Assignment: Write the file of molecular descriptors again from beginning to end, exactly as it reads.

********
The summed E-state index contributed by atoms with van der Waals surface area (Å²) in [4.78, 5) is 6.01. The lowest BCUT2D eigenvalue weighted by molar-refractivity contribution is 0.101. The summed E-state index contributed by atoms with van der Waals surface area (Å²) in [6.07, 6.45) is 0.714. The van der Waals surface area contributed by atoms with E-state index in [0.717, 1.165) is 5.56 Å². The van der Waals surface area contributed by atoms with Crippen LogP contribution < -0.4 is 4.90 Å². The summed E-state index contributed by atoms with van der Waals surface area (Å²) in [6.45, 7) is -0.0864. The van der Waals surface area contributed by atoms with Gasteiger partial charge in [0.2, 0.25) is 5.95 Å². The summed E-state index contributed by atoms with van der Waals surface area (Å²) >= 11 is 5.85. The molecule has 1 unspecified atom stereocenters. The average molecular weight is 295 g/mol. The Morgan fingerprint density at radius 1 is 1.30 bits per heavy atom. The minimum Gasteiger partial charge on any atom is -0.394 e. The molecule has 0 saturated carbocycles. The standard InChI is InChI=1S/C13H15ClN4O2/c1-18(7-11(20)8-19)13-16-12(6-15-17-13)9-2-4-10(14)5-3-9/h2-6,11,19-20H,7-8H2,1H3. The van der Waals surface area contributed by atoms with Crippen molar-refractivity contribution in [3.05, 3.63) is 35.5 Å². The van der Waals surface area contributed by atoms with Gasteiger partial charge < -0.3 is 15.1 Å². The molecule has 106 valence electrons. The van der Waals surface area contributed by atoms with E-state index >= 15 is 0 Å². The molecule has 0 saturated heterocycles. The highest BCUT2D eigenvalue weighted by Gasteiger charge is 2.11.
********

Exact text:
The summed E-state index contributed by atoms with van der Waals surface area (Å²) in [4.78, 5) is 6.01. The lowest BCUT2D eigenvalue weighted by molar-refractivity contribution is 0.101. The summed E-state index contributed by atoms with van der Waals surface area (Å²) in [6.07, 6.45) is 0.714. The van der Waals surface area contributed by atoms with E-state index in [0.717, 1.165) is 5.56 Å². The van der Waals surface area contributed by atoms with Crippen LogP contribution < -0.4 is 4.90 Å². The summed E-state index contributed by atoms with van der Waals surface area (Å²) in [6.45, 7) is -0.0864. The van der Waals surface area contributed by atoms with Gasteiger partial charge in [0.2, 0.25) is 5.95 Å². The summed E-state index contributed by atoms with van der Waals surface area (Å²) >= 11 is 5.85. The molecule has 1 unspecified atom stereocenters. The average molecular weight is 295 g/mol. The Morgan fingerprint density at radius 1 is 1.30 bits per heavy atom. The minimum Gasteiger partial charge on any atom is -0.394 e. The molecule has 0 saturated carbocycles. The standard InChI is InChI=1S/C13H15ClN4O2/c1-18(7-11(20)8-19)13-16-12(6-15-17-13)9-2-4-10(14)5-3-9/h2-6,11,19-20H,7-8H2,1H3. The van der Waals surface area contributed by atoms with Crippen molar-refractivity contribution in [3.05, 3.63) is 35.5 Å². The van der Waals surface area contributed by atoms with Gasteiger partial charge < -0.3 is 15.1 Å². The molecule has 106 valence electrons. The van der Waals surface area contributed by atoms with E-state index >= 15 is 0 Å². The molecule has 0 saturated heterocycles. The highest BCUT2D eigenvalue weighted by Gasteiger charge is 2.11.